ISTANBUL (Reuters) - Turkey has acknowledged a “miscommunication” with Iraq over its deployment of troops to the Bashiqa military base in northern Iraq, Turkey’s foreign ministry said on Saturday.
The ministry said Turkey would continue to move some of its troops out of Nineveh province, where the camp is based. It did not say how many troops would be moved or where to.
Turkey deployed hundreds of troops in the Bashiqa area this month, with the stated aim of protecting its military personnel training Iraqi militia to fight against Islamic State. Baghdad has criticized the deployment and demanded Turkey pull them out.
Turkey’s statement comes a day after U.S. President Barack Obama urged Turkish President Tayyip Erdogan in a phone call to “de-escalate tensions” with Iraq by continuing to withdraw Turkish forces.
Some troops were withdrawn earlier this week to another base inside Iraq’s Kurdistan region, but Baghdad said they should withdraw completely.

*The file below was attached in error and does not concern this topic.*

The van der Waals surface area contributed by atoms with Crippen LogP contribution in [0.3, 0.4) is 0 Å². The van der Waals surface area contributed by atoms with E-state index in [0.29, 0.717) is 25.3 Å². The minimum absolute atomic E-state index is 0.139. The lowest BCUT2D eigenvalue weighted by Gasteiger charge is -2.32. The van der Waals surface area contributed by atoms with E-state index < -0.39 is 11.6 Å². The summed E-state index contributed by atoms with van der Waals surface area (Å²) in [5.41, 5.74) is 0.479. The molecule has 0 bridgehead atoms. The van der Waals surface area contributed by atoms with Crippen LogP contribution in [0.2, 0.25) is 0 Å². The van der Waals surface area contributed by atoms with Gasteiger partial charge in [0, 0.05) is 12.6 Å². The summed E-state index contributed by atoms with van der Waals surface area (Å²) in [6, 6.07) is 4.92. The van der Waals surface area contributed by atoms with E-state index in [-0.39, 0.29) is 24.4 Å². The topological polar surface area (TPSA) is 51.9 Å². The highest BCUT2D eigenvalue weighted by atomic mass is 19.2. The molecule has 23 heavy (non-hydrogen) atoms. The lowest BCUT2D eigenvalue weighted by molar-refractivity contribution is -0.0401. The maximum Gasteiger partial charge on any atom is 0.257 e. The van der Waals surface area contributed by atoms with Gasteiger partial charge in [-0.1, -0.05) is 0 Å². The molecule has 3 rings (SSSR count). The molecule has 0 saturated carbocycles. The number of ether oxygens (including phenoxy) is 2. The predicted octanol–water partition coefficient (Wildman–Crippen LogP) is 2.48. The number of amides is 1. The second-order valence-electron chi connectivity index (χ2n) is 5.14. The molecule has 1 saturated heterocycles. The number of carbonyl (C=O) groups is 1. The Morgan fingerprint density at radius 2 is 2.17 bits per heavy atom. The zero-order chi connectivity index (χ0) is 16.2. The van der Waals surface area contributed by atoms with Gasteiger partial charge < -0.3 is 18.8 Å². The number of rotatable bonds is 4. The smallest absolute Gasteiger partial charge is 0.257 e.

“Turkey ... acknowledges the miscommunication with the government of Iraq over the deployments of Turkish protection forces ...,” the Turkish Foreign Ministry said in the statement.
“Turkey, in recognition of the Iraqi concerns and in accordance with the requirements of the fight against Daesh, is continuing to move military forces from Nineveh province that were the source of miscommunication,” it said, using an Arabic term for Islamic State.
Ankara has said the deployment of the force protection unit was due to heightened security risks near the camp, which is close to the Islamic State-held Iraqi city of Mosul.
The base came under fire from Islamic State on Wednesday, when militants fired rockets as they launched a wave of attacks against Kurdish forces. Turkish armed forces said its soldiers returned fire and four had been lightly wounded in the incident.
Iraq has taken its criticism of the deployment to the U.N. Security Council, which met on the issue on Friday. Iraqi Foreign Minister Ibrahim al-Jaafari asked the body to adopt a resolution demanding Turkey withdraw its troops immediately.
Reporting by Humeyra Pamuk; Editing by Alison Williams